Administrators can participate in either, or both, of the voluntary programs. Up to five unused days of annual leave can be liquidated to either program annually under certain circumstances.
The Chancellor, Presidents, and the Senior Vice Chancellor for Academic Affairs receive eight days of annual leave at the end of the first full pay peiod of the fiscal year, and one day at the end of each of the remaining pay periods worked during each fiscal year of employment.
All other administrators new to the Minnesota State Colleges and Universities accrue at least 23 days of paid annual leave each fiscal year. (See Part 4, Annual Leave Service Credit.) Ten days of annual leave are advanced upon hire. After five years of continuous state service, administrators accrue 27 days of paid annual leave each fiscal year. This increases to 30 days after 12 years of employment and 33 days after 20 years of employment. Administrators with prior state service may accrue annual leave based on total years of state employment and annual leave balances may be transferred to the Minnesota State Colleges and Universities. Annual leave may only be used in one-half (1/2) day increments. Administrators employed on a less than full time basis will have annual leave pro-rated.
Annual leave may be accumulated to any amount provided that once each fiscal year the total accumulation is reduced to 34 days. Any balance over 34 days transfers to the administrator??s banked sick leave account. Administrators may also convert up to five days of annual leave each fiscal year to a tax sheltered annuity or deferred compensation account. Upon separation from state service, an administrator shall be paid for his/her accrued but unused annual leave not to exceed 34 days.
New administrators are advanced 15 days of sick leave upon hire. Beginning with the 31st pay period of employment, one-half day of additional sick leave will be accrued each pay period. Administrators with prior state service may have previous accumulations of sick leave transferred to the Minnesota State Colleges and Universities. Sick leave may only be used in one-half day increments. Use of sick leave extends to illness in the immediate family and may be used for medical appointments for the employee or members of the family.
Minnesota State Colleges and Universities observes ten designated holidays each year.
Administrators are eligible for reimbursement of certain relocation expenses. Reimbursable expenses may include: travel, moving costs, realtor fees and miscellaneous expenses.
Administrators employed at least 75 percent time, their spouse or dependent children are eligible to enroll tuition free in courses offered by the Minnesota State Colleges and Universities not to exceed 24 semester credits each fiscal year. Laboratory, student activity fees and special course fees are not waived.
Annual Leave Service Credit
The Chancellor and Presidents have discretion to grant new administrators credit for prior employment outside our system or state government for purposes of determining their annual leave accrual.
The intent of annual leave service credit is to recognize that many external candidates for administrator positions are already in mid-career and are likely to experience a reduction in their Annual Leave benefit if they change employers. Therefore, it would be reasonable to grant a new administrator credit for past employment that would factor into a decision to offer them employment. It is not our intent to credit all periods of prior employment, such as summer jobs, internships, and sporadic employment.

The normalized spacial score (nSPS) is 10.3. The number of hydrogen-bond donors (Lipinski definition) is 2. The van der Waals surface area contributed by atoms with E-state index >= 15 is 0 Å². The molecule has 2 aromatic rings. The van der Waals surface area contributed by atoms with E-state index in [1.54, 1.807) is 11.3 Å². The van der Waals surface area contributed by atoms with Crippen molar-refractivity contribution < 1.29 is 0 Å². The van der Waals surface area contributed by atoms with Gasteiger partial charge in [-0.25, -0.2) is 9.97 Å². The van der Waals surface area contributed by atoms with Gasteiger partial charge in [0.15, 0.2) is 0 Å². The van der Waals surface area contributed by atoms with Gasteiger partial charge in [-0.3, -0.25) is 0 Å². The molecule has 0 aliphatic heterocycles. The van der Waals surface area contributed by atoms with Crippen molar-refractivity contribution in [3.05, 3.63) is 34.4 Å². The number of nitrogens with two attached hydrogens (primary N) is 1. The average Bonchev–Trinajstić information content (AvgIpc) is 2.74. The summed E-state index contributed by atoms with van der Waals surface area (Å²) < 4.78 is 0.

We offer the following rules of thumb, with the understanding that there are exceptions to every rule.
Creditable experience is typically professional or managerial in nature. Consulting or owning and operating a small business in a related area would be considered professional or managerial experience.
Creditable experience will typically come after the candidate obtained at least a baccalaureate or associate degree.
Creditable experience will typically be full-time or nearly full-time. There is no prorating for part-time employment, but someone who worked a day a week should not receive credit on the same basis as someone employed full-time.
Creditable experience may come from employment outside of higher education. A Dean of Allied Health and Nursing may have been employed as a nurse in a hospital or clinic setting. A Vice President for Administration may have been the CFO of a private company. This expereince applies.
Most creditable periods of employment will have provided benefits, such as paid time off and insurance. It is possible that some very relevant experience did not. For example, if a candidate for a position in a business program has owned and operated their own business, they probably didn't have a formal leave accrual program, but the experience may have helped to make them a better candidate.
As a rule, credit is not given for adjunct faculty employment. This is typically very part-time form of employment and may overlap with other employment that is more relevant. An exception might be made for someone who held two or more concurrent adjunct appointments if the aggregation of that those appointments constituted their principal employment and is otherwise considered related to their employment with us.
As a general rule, military service is not credited. The exception might be the administrator who had a military career beyond the usual two or three year minimum commitment and performed work that was comparable to a professional civilian career. For example, someone who had a twenty year career in the military in finance or facilities management may be credited if that work is related to their employment with us. Military service they spent as a Jeep driver or rifle squad leader would likely not be credited.
Calendar days and/or months of employment are counted the same way the length of state service is calculated for Annual Leave accrual purposes. Prior experience for Annual Leave accrual purposes is not calculated in the same way as prior experience for step placement as a faculty member. There is no prorating depending on the type of employment, or calculation of FTE. If the candidate held two or more concurrent positions, credit is not grated twice for the same time period.
The Personnel Plan requires that administrators submit written requests for credit for prior experience. These requests should specify the dates of each period of employment they want credited. Presidents should respond to all requests in writing. The response should specifically state which periods of employment are being credited and the effective date of the change in accrual rate. The date shall not be earlier than the date of the administrator??s request.
revised and posted: (November 2010)